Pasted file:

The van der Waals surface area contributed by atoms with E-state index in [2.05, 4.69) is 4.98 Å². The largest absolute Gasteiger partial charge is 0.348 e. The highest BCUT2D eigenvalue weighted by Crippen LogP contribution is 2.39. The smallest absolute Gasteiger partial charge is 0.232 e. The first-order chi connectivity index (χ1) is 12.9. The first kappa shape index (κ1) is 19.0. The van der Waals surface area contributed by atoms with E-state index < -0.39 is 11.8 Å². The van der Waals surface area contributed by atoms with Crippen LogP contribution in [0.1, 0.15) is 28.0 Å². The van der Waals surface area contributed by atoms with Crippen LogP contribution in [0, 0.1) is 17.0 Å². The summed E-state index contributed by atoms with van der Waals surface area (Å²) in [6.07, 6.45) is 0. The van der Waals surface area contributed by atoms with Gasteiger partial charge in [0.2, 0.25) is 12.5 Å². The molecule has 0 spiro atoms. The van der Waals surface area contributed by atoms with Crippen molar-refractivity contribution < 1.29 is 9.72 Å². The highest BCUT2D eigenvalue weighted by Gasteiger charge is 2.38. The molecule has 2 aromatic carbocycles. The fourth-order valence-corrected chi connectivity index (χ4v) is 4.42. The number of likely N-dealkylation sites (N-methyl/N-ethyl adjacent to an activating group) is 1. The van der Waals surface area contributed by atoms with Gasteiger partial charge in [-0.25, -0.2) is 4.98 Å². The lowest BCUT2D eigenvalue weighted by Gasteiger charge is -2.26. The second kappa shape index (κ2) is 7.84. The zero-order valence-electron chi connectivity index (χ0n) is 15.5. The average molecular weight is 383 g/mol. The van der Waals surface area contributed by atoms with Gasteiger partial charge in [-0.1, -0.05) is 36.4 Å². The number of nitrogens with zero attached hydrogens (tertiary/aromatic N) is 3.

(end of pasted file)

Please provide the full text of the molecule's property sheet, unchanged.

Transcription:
The van der Waals surface area contributed by atoms with E-state index in [2.05, 4.69) is 4.98 Å². The largest absolute Gasteiger partial charge is 0.348 e. The highest BCUT2D eigenvalue weighted by Crippen LogP contribution is 2.39. The smallest absolute Gasteiger partial charge is 0.232 e. The first-order chi connectivity index (χ1) is 12.9. The first kappa shape index (κ1) is 19.0. The van der Waals surface area contributed by atoms with E-state index < -0.39 is 11.8 Å². The van der Waals surface area contributed by atoms with Crippen LogP contribution in [0.1, 0.15) is 28.0 Å². The van der Waals surface area contributed by atoms with Crippen LogP contribution in [0, 0.1) is 17.0 Å². The summed E-state index contributed by atoms with van der Waals surface area (Å²) in [6.07, 6.45) is 0. The van der Waals surface area contributed by atoms with Gasteiger partial charge in [0.2, 0.25) is 12.5 Å². The molecule has 0 spiro atoms. The van der Waals surface area contributed by atoms with Crippen molar-refractivity contribution < 1.29 is 9.72 Å². The highest BCUT2D eigenvalue weighted by Gasteiger charge is 2.38. The molecule has 2 aromatic carbocycles. The fourth-order valence-corrected chi connectivity index (χ4v) is 4.42. The number of likely N-dealkylation sites (N-methyl/N-ethyl adjacent to an activating group) is 1. The van der Waals surface area contributed by atoms with Gasteiger partial charge in [-0.25, -0.2) is 4.98 Å². The lowest BCUT2D eigenvalue weighted by Gasteiger charge is -2.26. The second kappa shape index (κ2) is 7.84. The zero-order valence-electron chi connectivity index (χ0n) is 15.5. The average molecular weight is 383 g/mol. The van der Waals surface area contributed by atoms with Gasteiger partial charge in [-0.1, -0.05) is 36.4 Å². The number of nitrogens with zero attached hydrogens (tertiary/aromatic N) is 3.